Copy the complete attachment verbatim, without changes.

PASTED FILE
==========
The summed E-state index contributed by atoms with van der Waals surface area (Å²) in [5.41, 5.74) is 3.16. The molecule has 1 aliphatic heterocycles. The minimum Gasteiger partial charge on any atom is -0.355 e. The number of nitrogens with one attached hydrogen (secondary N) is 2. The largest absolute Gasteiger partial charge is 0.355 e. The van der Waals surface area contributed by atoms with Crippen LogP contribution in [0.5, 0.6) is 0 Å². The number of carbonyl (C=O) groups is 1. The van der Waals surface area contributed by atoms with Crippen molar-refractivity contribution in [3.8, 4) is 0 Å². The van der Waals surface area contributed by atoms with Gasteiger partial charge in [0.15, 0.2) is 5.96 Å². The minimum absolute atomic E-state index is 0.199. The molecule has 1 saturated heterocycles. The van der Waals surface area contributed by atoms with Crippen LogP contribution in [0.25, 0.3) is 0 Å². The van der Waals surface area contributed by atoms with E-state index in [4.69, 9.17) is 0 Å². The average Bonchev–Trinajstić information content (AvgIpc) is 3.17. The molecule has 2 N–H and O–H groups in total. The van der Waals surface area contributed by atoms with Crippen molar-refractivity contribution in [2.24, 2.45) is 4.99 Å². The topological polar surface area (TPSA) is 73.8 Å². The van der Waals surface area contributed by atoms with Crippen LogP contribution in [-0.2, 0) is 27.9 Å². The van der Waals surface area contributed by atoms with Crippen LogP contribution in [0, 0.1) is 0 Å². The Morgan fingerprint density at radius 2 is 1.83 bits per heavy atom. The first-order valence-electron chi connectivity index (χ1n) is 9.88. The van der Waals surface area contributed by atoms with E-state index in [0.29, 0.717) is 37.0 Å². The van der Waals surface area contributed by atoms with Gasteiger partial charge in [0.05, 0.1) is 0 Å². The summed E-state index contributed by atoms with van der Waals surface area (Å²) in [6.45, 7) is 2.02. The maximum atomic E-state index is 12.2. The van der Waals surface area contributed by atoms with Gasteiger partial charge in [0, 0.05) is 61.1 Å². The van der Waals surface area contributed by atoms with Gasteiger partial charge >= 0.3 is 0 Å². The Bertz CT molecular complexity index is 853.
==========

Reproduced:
The summed E-state index contributed by atoms with van der Waals surface area (Å²) in [5.41, 5.74) is 3.16. The molecule has 1 aliphatic heterocycles. The minimum Gasteiger partial charge on any atom is -0.355 e. The number of nitrogens with one attached hydrogen (secondary N) is 2. The largest absolute Gasteiger partial charge is 0.355 e. The van der Waals surface area contributed by atoms with Crippen LogP contribution in [0.5, 0.6) is 0 Å². The number of carbonyl (C=O) groups is 1. The van der Waals surface area contributed by atoms with Crippen molar-refractivity contribution in [3.8, 4) is 0 Å². The van der Waals surface area contributed by atoms with Gasteiger partial charge in [0.15, 0.2) is 5.96 Å². The minimum absolute atomic E-state index is 0.199. The molecule has 1 saturated heterocycles. The van der Waals surface area contributed by atoms with Crippen LogP contribution in [0.25, 0.3) is 0 Å². The van der Waals surface area contributed by atoms with E-state index in [4.69, 9.17) is 0 Å². The average Bonchev–Trinajstić information content (AvgIpc) is 3.17. The molecule has 2 N–H and O–H groups in total. The van der Waals surface area contributed by atoms with Crippen molar-refractivity contribution in [2.24, 2.45) is 4.99 Å². The topological polar surface area (TPSA) is 73.8 Å². The van der Waals surface area contributed by atoms with Crippen LogP contribution in [-0.2, 0) is 27.9 Å². The van der Waals surface area contributed by atoms with Crippen LogP contribution in [0, 0.1) is 0 Å². The Morgan fingerprint density at radius 2 is 1.83 bits per heavy atom. The first-order valence-electron chi connectivity index (χ1n) is 9.88. The van der Waals surface area contributed by atoms with E-state index in [0.29, 0.717) is 37.0 Å². The van der Waals surface area contributed by atoms with Gasteiger partial charge in [0.05, 0.1) is 0 Å². The summed E-state index contributed by atoms with van der Waals surface area (Å²) in [6.45, 7) is 2.02. The maximum atomic E-state index is 12.2. The van der Waals surface area contributed by atoms with Gasteiger partial charge in [0, 0.05) is 61.1 Å². The van der Waals surface area contributed by atoms with Gasteiger partial charge >= 0.3 is 0 Å². The Bertz CT molecular complexity index is 853.